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Highlighted by Kappa Phi Lambda – Massachusetts Daily Collegian

In 2020, many lost their social lives due to the pandemic, making the already difficult environment as college freshmen even more difficult. This was the case for Sarah Park, the former president of Kappa Phi Lambda (KPL), who was a freshman at the University of Massachusetts at the time.

Kappa Phi Lambda (KPL), founded in 1995, is an Asian-interest student organization at UMass that serves the large Asian community on campus.

“When I heard about Kappa Phi Lambda, I was interested because it was an Asian interest group,” Park said. “I just wanted someone who knew my culture very well.”

Park has always been interested in a leadership position. Although self-criticism was constantly on her mind, Park said, “At the time, I wasn't sure I was ready, but my passion and the support of my sisters really pushed me to become president.” Park gained confidence, skills, and learned more about yourself as a person.

“As I look back on my presidency through KPL, I have fostered advocacy skills and self-reflection through various initiatives and sorority events.”

Some of KPL's charitable initiatives work with international organizations to support causes that a member would like to address. “We do some kind of bill, or we have a discussion on our own or even at the national level, we have meetings, we have opportunities to raise these concerns.” And sometimes [KPL] “The national board is issuing a group statement that we are releasing to publicly show our support,” Park said.

KPL supports advocacy organizations such as Stop It Now! and CARE, two human rights groups. Stop it now! works to prevent child sexual abuse by mobilizing adults, families and communities to take action to protect children before harm comes to them, while CARE is a national charity. KPL departments across the country raise money and awareness about global poverty, particularly as it relates to women and children.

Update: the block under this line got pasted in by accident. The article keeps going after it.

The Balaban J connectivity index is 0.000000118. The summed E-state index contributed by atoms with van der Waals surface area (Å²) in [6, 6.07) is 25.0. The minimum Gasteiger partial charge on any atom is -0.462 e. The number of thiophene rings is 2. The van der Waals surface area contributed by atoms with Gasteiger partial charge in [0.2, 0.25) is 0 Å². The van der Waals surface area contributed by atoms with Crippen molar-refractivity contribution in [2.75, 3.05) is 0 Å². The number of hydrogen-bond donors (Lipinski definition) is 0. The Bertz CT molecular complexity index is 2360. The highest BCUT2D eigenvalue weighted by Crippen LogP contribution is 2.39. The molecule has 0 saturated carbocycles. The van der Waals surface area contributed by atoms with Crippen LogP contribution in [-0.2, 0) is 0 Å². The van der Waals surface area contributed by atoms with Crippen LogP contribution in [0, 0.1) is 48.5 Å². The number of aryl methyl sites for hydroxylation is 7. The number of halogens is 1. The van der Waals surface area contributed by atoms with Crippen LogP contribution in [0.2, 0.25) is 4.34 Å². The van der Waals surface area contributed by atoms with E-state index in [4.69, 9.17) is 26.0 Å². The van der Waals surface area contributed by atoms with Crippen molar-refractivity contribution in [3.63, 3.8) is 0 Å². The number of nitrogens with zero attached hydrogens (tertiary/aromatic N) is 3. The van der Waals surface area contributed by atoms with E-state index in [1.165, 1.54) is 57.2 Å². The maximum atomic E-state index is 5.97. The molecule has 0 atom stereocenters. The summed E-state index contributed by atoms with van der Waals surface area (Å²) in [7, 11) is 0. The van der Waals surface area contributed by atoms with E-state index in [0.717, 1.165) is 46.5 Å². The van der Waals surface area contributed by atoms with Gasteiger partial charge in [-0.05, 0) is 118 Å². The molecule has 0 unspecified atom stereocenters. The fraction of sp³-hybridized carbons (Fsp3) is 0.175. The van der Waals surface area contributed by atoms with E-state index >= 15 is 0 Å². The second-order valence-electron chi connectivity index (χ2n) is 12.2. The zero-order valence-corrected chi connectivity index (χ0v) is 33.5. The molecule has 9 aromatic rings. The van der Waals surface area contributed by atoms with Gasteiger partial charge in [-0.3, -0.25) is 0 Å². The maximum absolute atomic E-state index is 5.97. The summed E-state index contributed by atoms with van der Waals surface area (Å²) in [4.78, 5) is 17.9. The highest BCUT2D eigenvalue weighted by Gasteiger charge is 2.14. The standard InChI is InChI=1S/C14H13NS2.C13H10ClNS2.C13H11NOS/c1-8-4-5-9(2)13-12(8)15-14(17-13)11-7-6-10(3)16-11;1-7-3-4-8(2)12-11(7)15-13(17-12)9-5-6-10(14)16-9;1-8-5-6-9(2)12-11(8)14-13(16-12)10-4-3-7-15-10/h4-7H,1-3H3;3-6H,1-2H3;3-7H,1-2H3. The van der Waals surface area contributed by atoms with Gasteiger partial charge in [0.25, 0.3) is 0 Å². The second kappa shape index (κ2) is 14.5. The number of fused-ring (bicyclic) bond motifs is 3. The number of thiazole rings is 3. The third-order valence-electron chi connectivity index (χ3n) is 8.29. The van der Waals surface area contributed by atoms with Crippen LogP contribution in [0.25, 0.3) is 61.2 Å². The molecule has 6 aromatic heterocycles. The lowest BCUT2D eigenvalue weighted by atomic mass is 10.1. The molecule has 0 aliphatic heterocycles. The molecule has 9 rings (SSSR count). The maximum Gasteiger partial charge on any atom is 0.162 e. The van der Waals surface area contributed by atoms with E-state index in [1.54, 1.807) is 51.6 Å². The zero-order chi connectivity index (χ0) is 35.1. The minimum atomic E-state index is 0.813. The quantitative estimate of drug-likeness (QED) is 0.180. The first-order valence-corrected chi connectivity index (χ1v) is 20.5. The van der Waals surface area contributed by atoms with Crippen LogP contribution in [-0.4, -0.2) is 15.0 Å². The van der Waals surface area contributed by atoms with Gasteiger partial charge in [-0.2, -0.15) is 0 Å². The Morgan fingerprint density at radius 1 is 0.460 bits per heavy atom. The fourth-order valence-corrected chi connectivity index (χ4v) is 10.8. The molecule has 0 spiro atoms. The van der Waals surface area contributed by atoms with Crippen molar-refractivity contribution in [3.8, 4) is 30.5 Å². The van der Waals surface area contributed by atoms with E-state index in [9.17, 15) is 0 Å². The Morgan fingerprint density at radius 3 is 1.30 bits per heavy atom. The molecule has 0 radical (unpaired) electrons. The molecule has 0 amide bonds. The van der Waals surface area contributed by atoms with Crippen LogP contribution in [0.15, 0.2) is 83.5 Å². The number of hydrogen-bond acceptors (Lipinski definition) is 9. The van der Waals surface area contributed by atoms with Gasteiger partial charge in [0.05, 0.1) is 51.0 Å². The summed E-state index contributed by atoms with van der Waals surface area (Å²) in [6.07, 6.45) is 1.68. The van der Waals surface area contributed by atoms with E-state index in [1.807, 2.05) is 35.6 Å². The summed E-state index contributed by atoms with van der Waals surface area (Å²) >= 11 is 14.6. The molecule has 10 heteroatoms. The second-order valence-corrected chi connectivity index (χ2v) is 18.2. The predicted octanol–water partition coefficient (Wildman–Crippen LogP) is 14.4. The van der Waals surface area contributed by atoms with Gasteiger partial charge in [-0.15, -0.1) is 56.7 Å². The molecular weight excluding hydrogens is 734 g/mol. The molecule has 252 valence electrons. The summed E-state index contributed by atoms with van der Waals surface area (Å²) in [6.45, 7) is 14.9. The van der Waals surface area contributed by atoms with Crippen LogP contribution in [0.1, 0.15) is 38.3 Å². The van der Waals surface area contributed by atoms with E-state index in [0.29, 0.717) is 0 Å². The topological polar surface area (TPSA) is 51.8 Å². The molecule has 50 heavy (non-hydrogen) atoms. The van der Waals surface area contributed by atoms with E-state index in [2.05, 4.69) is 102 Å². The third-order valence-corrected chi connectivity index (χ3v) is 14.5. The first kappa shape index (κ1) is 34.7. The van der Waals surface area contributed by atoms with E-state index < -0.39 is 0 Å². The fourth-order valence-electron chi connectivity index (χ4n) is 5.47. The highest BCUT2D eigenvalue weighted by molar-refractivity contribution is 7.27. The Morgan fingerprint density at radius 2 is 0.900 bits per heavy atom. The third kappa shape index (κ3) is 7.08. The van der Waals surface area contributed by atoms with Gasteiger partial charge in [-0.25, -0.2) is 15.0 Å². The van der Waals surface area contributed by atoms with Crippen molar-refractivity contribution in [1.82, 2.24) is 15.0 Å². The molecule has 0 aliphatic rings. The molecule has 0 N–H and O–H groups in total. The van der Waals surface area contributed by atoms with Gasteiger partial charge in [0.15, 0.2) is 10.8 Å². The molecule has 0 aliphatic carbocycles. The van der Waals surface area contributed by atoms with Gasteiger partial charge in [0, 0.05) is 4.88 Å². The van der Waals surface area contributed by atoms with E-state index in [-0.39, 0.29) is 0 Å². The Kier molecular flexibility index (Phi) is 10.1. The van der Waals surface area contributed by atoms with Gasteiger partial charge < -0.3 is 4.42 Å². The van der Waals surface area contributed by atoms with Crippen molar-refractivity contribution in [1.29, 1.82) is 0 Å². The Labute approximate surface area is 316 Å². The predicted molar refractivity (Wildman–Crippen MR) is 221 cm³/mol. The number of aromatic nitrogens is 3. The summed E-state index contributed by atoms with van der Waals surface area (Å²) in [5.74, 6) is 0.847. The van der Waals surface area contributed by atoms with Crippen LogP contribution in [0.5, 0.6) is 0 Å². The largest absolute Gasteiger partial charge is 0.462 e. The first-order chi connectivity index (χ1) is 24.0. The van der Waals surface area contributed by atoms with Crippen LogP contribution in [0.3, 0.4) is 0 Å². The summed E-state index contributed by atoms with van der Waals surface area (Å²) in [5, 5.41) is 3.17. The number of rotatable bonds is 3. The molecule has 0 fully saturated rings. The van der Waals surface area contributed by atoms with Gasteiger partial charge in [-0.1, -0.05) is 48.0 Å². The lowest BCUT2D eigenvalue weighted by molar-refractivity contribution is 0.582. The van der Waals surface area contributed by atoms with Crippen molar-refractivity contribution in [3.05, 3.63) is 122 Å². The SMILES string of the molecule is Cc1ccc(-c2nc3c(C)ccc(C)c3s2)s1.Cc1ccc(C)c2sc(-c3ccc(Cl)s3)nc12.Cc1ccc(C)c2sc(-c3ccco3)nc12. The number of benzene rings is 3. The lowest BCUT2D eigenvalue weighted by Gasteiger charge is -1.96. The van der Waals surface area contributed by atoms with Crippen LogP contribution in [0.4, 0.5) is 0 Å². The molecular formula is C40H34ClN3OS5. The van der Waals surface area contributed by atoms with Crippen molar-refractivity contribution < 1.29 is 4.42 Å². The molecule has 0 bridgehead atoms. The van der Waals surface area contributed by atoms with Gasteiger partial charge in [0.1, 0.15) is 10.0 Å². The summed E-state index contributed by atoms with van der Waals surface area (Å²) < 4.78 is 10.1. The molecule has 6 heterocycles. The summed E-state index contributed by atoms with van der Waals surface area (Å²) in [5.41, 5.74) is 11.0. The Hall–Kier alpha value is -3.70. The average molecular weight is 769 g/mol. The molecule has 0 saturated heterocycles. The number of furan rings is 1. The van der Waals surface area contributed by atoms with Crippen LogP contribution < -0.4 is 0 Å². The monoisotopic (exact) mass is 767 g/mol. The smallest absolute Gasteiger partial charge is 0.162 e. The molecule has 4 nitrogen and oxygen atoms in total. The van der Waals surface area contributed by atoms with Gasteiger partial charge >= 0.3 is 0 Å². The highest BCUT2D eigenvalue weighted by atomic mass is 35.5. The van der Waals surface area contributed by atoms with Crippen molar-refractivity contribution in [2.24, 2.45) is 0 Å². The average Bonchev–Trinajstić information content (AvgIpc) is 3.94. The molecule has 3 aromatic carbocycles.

“We are hosts and have our own personal goal to create a certain level of awareness about these often taboo topics. We do this through fundraisers here on campus or through guest speakers,” Park said.

Despite the philanthropic work of many sororities, Greek life at other universities across America has experienced a decline in recent years. “I've always believed that cultural Greek life was dying, so to speak,” Park said. “On campus or even nationally, it subtly disappears. I feel like the number of interests is definitely decreasing. And I don’t know, I don’t really know what caused it.”

Caroline Tran, executive and internal vice president of KPL, issued a statement. “I think because of the stigma it has around sexual assault, violence, partying, hazing, etc.,” Tran explained. “As someone involved in Greek life, I feel it has progressed compared to the past, and many of us attend trainings and workshops on these topics to learn and gain a better understanding.”

Tran stated, “It is a shame that this stigma is generalized and affects all Greek organizations, since we all work differently and hold different values.”

Involvement in an Asian interest student organization has provided Tran with a place of support and guidance throughout college. “It was a great experience for me to connect with others with similar goals and backgrounds, especially since we are in a predominantly white institution,” she said.

Tran explained that KPL hosts many events to spread cultural awareness in the Asian American community, “as well as charitable initiatives that I wish more people would focus on than just parties.”

Cultural sorority groups like KPL help their members build networking skills and a professional mindset. “I learned about philanthropies and the services they offer, which I think is not very exemplary [outside of KPL]said Park; She added that she is happy to be part of a community.

When Park first joined, her involvement in recruiting events was extremely positive. “We just had really nice conversations and I really wanted to get to know her better. And after that, I just wanted to be a part of their community.”

Park said she grew into what she is today through her involvement with KPL. As she began talking to individual members, more networking opportunities emerged. “As a nursing student, I feel like we don’t really have the opportunity to interact with other majors,” Park said. “The organization helped me differentiate professional and personal relationships.”

Aggie Li, president of KPL, agrees. “We try to build trust in each other – not competence. Regarding the founders of [KPL]I think that’s what they wanted to achieve – building a community on campus of people who support each other, help raise awareness on campus and give back to their community.”

Through the pandemic, the connection crisis, and the situation Park now finds itself in, the legacy that KPL's founders sought as an Asian advocacy group is clear.

“Empowered women empower women,” Park said. “I look forward to watching my sisters grow individually and together. That's what matters. That’s what this is about.”

Diamond Smith can be reached at [email protected]

Anna Harden

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